In early January, a 32-year-old Canadian man texted a friend indicating that he had gotten injured while solo hiking the Lost Coast Trail along the Northern California coast. Following a massive search and rescue mission, which was constantly hampered by high-tides and poor weather, family and friends gathered to celebrate the life of Rick Raymond Eastep on Sunday.
“They discovered where he probably fell down on the trail,” his aunt Sharon Grose told CTV Kitchener. “It was near water and it’s assumed that he was swept away.”
Officials searched over 26 miles of rugged water and coastline and 16 miles of wilderness trails looking for the hiker. His backpack and supplies were located along a trail and officials believe he may have fell down an embankment. With massive waves slamming the coastline, search and rescue missions were forced to call it quits.
“The search and rescue people worked really, really hard and through some pretty extreme weather to try and find Rick,” says Grose. “There were 40 to 50 foot waves. They had helicopters, they had boats, they had search and rescue teams. They had people close their businesses so they could go out and help look for Rick.”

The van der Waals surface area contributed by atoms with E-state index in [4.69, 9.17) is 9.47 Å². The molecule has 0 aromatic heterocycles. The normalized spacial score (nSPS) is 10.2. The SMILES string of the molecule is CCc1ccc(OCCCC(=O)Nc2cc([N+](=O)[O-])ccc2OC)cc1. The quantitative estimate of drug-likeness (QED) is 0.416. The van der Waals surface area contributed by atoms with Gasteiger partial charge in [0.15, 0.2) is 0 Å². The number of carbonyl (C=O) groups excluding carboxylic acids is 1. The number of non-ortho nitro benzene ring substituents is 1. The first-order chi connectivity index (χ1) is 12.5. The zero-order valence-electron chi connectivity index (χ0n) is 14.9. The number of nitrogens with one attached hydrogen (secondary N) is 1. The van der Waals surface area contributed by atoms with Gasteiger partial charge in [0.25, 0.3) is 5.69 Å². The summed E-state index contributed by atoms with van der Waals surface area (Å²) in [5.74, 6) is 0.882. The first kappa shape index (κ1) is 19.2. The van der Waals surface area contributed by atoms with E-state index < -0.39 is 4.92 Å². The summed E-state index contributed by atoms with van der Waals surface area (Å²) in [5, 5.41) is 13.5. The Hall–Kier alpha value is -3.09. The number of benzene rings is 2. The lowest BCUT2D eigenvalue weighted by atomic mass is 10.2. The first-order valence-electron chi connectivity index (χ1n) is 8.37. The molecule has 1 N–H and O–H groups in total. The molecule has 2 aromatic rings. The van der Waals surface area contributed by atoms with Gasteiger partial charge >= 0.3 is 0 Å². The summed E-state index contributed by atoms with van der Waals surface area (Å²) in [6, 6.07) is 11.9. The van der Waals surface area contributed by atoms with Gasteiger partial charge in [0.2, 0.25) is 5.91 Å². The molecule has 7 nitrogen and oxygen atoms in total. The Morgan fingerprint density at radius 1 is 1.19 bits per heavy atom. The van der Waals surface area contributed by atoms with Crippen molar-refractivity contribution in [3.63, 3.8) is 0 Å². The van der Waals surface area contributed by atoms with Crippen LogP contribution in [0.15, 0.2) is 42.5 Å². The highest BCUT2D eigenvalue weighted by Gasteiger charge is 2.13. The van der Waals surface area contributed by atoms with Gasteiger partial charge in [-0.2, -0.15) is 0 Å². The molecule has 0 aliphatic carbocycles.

Eastep was a passionate outdoor adventurer who had hiked through through B.C., the Yukon, Cape Breton Island, Algonquin Park and Norway.
The Lost Coast Trail is one of the most rugged and difficult hikes in the United States. With over 100 miles of unadulterated beaches, it can be treacherous for even the most experienced hikers. With bad weather and high tides, it can be very dangerous.
Northern California’s Outdoor Digital Newsmagazine